If you’re an elected official, it seems like there are just never enough taxes to make you happy. When Chicago’s mayor (the infamous Rahm Emanuel) proposed a 9% “Amusement Tax” on the act of watching Netflix and other cloud services, the good people of Cook County reached their limit of tolerance. Bear in mind this would be in addition to a number of taxes already charged by the city and state to the local internet provider. Illinois state law does provide an amusement tax on certain tickets to live sporting events, plays, etc., which Mayor Rahm (never let a crisis go to waste) Emanuel interprets as applying to watching the ballgame on your TV.
I wonder if Mr. Emanuel were to invoke consistent logic if he would apply the same tax to Chicago residents watching a purchased DVD of Gone with the Wind as he plans to place on the version you stream on Netflix. After all, you’re watching the same movie either way.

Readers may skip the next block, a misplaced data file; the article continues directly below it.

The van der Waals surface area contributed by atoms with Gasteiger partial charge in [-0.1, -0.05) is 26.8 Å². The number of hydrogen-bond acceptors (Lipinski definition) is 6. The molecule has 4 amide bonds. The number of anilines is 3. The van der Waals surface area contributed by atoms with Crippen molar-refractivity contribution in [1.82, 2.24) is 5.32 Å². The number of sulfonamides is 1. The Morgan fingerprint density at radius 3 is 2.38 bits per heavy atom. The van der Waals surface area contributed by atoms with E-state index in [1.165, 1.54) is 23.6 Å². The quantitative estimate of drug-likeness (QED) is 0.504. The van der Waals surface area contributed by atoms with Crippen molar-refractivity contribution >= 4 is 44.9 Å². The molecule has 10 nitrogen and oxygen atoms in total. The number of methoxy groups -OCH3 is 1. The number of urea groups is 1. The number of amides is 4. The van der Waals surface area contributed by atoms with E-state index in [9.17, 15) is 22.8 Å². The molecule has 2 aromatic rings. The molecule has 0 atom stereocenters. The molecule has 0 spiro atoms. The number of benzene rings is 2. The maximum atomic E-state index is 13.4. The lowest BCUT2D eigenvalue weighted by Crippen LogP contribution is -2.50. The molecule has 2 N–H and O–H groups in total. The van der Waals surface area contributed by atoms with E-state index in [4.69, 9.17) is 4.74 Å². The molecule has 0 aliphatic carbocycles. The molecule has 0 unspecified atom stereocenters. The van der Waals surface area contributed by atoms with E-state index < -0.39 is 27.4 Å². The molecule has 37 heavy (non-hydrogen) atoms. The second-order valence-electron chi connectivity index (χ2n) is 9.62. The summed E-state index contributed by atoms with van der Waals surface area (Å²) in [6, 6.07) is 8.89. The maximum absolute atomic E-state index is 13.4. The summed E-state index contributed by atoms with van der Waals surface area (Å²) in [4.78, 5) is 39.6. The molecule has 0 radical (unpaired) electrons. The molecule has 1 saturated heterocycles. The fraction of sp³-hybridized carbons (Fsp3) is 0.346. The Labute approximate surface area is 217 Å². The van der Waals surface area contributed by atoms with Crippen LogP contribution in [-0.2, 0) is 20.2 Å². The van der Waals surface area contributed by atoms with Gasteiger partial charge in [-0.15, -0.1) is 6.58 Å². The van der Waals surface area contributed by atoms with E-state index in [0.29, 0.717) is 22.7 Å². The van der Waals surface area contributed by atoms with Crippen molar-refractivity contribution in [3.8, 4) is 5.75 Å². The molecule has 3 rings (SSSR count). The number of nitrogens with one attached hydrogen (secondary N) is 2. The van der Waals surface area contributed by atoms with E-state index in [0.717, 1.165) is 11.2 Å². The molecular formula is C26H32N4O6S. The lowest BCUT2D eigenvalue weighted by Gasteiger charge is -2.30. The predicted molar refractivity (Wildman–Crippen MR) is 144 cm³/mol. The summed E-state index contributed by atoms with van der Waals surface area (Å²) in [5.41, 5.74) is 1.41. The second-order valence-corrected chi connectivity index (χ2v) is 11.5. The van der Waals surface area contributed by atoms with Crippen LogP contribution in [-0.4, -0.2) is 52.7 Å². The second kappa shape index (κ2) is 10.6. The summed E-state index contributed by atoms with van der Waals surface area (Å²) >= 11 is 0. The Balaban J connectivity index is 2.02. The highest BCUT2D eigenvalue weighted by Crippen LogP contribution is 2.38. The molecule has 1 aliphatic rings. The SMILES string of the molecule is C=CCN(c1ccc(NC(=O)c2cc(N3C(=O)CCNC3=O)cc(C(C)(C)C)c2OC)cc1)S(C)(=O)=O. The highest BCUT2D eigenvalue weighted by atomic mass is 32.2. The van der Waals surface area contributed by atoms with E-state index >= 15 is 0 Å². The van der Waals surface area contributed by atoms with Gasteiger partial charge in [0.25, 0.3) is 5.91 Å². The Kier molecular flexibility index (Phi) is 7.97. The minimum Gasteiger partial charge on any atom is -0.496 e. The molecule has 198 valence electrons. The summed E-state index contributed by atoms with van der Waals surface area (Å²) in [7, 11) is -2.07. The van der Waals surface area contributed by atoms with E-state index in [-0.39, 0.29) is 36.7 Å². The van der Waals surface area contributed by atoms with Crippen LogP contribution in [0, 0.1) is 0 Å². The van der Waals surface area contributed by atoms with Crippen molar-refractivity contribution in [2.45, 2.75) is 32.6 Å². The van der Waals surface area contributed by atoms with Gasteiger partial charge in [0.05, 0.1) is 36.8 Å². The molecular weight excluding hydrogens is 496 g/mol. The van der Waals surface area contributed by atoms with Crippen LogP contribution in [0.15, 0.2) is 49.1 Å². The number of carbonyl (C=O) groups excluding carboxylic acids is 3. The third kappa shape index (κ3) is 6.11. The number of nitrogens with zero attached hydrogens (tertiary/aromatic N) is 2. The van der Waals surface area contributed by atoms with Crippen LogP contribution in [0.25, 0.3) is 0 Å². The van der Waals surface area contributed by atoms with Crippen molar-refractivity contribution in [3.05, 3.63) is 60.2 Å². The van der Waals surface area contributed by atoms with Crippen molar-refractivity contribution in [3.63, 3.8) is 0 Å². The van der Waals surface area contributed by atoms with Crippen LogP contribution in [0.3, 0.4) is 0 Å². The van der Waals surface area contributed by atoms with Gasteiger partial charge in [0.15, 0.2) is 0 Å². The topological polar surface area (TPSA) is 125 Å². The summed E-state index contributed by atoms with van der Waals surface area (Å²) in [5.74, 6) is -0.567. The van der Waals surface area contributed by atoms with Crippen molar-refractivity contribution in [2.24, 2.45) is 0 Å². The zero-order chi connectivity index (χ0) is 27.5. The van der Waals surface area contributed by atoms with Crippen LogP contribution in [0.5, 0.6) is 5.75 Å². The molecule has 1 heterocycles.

Fortune magazine had the same thought when they said:
“. . . the lawsuit also says the Chicago-streaming tax violates the federal Internet Tax Freedom Act, which forbids states and cities from imposing discriminatory internet-only taxes. Specifically, the Chicago subscribers claim the tax is illegal because it treats streaming differently from DVD-by-mail services and also imposes a higher rate than various live forms of entertainment.”
In my opinion, the mayor has about as much understanding of the internet and tax law as the character in the video below. The clip is from a movie based on misunderstanding how the “internet cloud” really works.
To help Rahm out,the Supreme Court requires a “physical nexus” for a local tax to be valid. City and state governments appear to taking a more aggressive approach when it comes to defining that nexus. According to Rebecca Newton-Clarke, a tax expert with Thomson Reuters, the governments are likely to continue pushing the definition of nexus in the absence of further clarification from the Supreme Court.
In the meantime, consumers in more places are likely to face new fees on their favorite streaming entertainment.”
If you’d like to express your thoughts on this (so it doesn’t give Atlanta any ideas) here’s the mayor’s Facebook page.
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